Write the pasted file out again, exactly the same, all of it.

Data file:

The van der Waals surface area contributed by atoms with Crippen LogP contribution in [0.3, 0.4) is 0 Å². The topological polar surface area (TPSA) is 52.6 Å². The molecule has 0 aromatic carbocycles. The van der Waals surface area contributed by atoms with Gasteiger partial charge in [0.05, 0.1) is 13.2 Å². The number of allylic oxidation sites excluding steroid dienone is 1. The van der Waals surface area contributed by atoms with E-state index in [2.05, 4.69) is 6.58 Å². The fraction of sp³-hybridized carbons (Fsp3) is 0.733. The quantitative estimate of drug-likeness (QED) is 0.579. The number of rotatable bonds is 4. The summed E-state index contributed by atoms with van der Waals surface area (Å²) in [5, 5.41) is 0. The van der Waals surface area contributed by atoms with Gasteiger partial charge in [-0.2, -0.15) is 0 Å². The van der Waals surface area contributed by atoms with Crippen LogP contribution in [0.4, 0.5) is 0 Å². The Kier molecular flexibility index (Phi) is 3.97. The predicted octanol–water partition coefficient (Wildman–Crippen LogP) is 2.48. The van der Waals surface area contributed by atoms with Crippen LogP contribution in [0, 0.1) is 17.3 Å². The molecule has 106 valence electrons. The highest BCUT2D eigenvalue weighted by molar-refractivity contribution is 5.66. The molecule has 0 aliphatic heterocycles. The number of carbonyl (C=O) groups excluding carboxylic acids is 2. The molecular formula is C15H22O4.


The van der Waals surface area contributed by atoms with Crippen LogP contribution in [0.3, 0.4) is 0 Å². The topological polar surface area (TPSA) is 52.6 Å². The molecule has 0 aromatic carbocycles. The van der Waals surface area contributed by atoms with Gasteiger partial charge in [0.05, 0.1) is 13.2 Å². The number of allylic oxidation sites excluding steroid dienone is 1. The van der Waals surface area contributed by atoms with E-state index in [2.05, 4.69) is 6.58 Å². The fraction of sp³-hybridized carbons (Fsp3) is 0.733. The quantitative estimate of drug-likeness (QED) is 0.579. The number of rotatable bonds is 4. The summed E-state index contributed by atoms with van der Waals surface area (Å²) in [5, 5.41) is 0. The van der Waals surface area contributed by atoms with Gasteiger partial charge in [-0.2, -0.15) is 0 Å². The van der Waals surface area contributed by atoms with Crippen LogP contribution in [0.4, 0.5) is 0 Å². The Kier molecular flexibility index (Phi) is 3.97. The predicted octanol–water partition coefficient (Wildman–Crippen LogP) is 2.48. The van der Waals surface area contributed by atoms with Crippen LogP contribution in [0, 0.1) is 17.3 Å². The molecule has 106 valence electrons. The highest BCUT2D eigenvalue weighted by molar-refractivity contribution is 5.66. The molecule has 0 aliphatic heterocycles. The number of carbonyl (C=O) groups excluding carboxylic acids is 2. The molecular formula is C15H22O4.